Given the warm December and January we had, there was some fear that the cherry blossom trees along the Tidal Basin would peak early and be gone before the annual festival that starts at the end of March. Thanks to a very cold February, though, it looks like they’ll be right on schedule
WASHINGTON (AP) — After an unusually warm December rattled the nerves of anyone eagerly anticipating Washington’s grand rite of spring, the National Park Service predicted the cherry blossoms will bloom in time for the two-week National Cherry Blossom Festival.
A majority of the 3,700 trees lining the Tidal Basin will be in bloom from April 1-7 “barring the advent of an ice age or rapid acceleration of global warming,” Robert DeFeo, the park service’s chief horticulturist, said Thursday.
Winter temperatures that climbed into the 70s sparked concern the trees would bloom prematurely, with none of the pink and white blossoms left for the annual festival that brings 1 million visitors and $150 million in tourism money to the city.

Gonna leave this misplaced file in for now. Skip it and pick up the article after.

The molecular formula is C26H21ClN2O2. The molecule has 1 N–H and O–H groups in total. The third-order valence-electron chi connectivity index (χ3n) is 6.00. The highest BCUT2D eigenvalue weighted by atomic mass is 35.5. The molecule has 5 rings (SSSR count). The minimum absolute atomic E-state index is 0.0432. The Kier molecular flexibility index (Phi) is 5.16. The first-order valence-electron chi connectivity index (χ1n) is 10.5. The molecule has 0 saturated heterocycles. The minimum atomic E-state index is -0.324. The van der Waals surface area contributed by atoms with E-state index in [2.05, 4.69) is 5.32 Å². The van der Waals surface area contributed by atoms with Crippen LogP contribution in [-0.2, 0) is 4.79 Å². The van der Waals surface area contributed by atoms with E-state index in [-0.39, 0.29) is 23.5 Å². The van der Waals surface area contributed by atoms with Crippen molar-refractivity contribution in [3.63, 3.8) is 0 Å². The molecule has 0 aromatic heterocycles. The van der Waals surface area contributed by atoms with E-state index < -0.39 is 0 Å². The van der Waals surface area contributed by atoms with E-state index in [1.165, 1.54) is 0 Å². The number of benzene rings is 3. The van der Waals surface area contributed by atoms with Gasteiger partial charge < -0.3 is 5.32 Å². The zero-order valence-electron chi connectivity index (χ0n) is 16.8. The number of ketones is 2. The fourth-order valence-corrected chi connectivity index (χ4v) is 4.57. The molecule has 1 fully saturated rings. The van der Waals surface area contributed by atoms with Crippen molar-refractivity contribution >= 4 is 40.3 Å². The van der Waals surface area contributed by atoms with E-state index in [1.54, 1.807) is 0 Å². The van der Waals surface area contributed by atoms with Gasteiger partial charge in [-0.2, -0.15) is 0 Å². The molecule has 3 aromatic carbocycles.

“I was a little nervous too, but fortunately for all of us, the cherry trees, I’d say, are the most reliable living species in our nation’s capital,” DeFeo said.
Some cherry trees did bloom in December, but they weren’t the Yoshino variety that were presented to the United States by Japan in 1912.
DeFeo said his predictions, which have been fairly accurate in past years, come from a combination of weather forecasts and close observation of the trees and their buds.
Thursday’s announcement was part of an event previewing the festival, which will run from March 31 to April 15.
When they are in bloom, the cherry blossoms are truly one of the best sights to see in the D.C. area.